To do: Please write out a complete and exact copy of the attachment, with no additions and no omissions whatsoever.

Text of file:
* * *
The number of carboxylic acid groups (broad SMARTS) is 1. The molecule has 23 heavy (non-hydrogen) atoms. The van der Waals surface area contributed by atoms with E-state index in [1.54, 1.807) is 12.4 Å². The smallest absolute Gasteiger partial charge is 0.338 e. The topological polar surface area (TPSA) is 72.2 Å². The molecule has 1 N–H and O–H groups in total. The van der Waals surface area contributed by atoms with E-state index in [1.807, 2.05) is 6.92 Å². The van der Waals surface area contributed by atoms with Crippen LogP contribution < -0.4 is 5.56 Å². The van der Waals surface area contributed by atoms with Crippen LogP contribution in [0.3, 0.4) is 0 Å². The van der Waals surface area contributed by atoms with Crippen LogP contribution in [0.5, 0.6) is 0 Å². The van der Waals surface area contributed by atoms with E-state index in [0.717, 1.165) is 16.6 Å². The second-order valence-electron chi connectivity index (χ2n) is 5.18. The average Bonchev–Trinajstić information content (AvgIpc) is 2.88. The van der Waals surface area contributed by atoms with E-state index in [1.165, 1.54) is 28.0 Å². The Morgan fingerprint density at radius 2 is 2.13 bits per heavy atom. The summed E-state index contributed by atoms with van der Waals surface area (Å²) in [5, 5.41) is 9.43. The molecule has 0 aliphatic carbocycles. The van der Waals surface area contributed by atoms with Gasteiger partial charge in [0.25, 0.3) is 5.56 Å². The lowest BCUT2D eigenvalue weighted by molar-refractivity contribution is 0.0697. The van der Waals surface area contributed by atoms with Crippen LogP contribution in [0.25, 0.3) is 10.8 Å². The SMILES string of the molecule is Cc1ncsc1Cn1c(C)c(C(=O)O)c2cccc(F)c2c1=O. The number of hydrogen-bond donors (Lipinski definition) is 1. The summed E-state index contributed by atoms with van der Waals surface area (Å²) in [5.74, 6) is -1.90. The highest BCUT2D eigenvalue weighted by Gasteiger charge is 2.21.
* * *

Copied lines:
The number of carboxylic acid groups (broad SMARTS) is 1. The molecule has 23 heavy (non-hydrogen) atoms. The van der Waals surface area contributed by atoms with E-state index in [1.54, 1.807) is 12.4 Å². The smallest absolute Gasteiger partial charge is 0.338 e. The topological polar surface area (TPSA) is 72.2 Å². The molecule has 1 N–H and O–H groups in total. The van der Waals surface area contributed by atoms with E-state index in [1.807, 2.05) is 6.92 Å². The van der Waals surface area contributed by atoms with Crippen LogP contribution < -0.4 is 5.56 Å². The van der Waals surface area contributed by atoms with Crippen LogP contribution in [0.3, 0.4) is 0 Å². The van der Waals surface area contributed by atoms with Crippen LogP contribution in [0.5, 0.6) is 0 Å². The van der Waals surface area contributed by atoms with E-state index in [0.717, 1.165) is 16.6 Å². The second-order valence-electron chi connectivity index (χ2n) is 5.18. The average Bonchev–Trinajstić information content (AvgIpc) is 2.88. The van der Waals surface area contributed by atoms with E-state index in [1.165, 1.54) is 28.0 Å². The Morgan fingerprint density at radius 2 is 2.13 bits per heavy atom. The summed E-state index contributed by atoms with van der Waals surface area (Å²) in [5, 5.41) is 9.43. The molecule has 0 aliphatic carbocycles. The van der Waals surface area contributed by atoms with Gasteiger partial charge in [0.25, 0.3) is 5.56 Å². The lowest BCUT2D eigenvalue weighted by molar-refractivity contribution is 0.0697. The van der Waals surface area contributed by atoms with Crippen LogP contribution in [0.25, 0.3) is 10.8 Å². The SMILES string of the molecule is Cc1ncsc1Cn1c(C)c(C(=O)O)c2cccc(F)c2c1=O. The number of hydrogen-bond donors (Lipinski definition) is 1. The summed E-state index contributed by atoms with van der Waals surface area (Å²) in [5.74, 6) is -1.90. The highest BCUT2D eigenvalue weighted by Gasteiger charge is 2.21.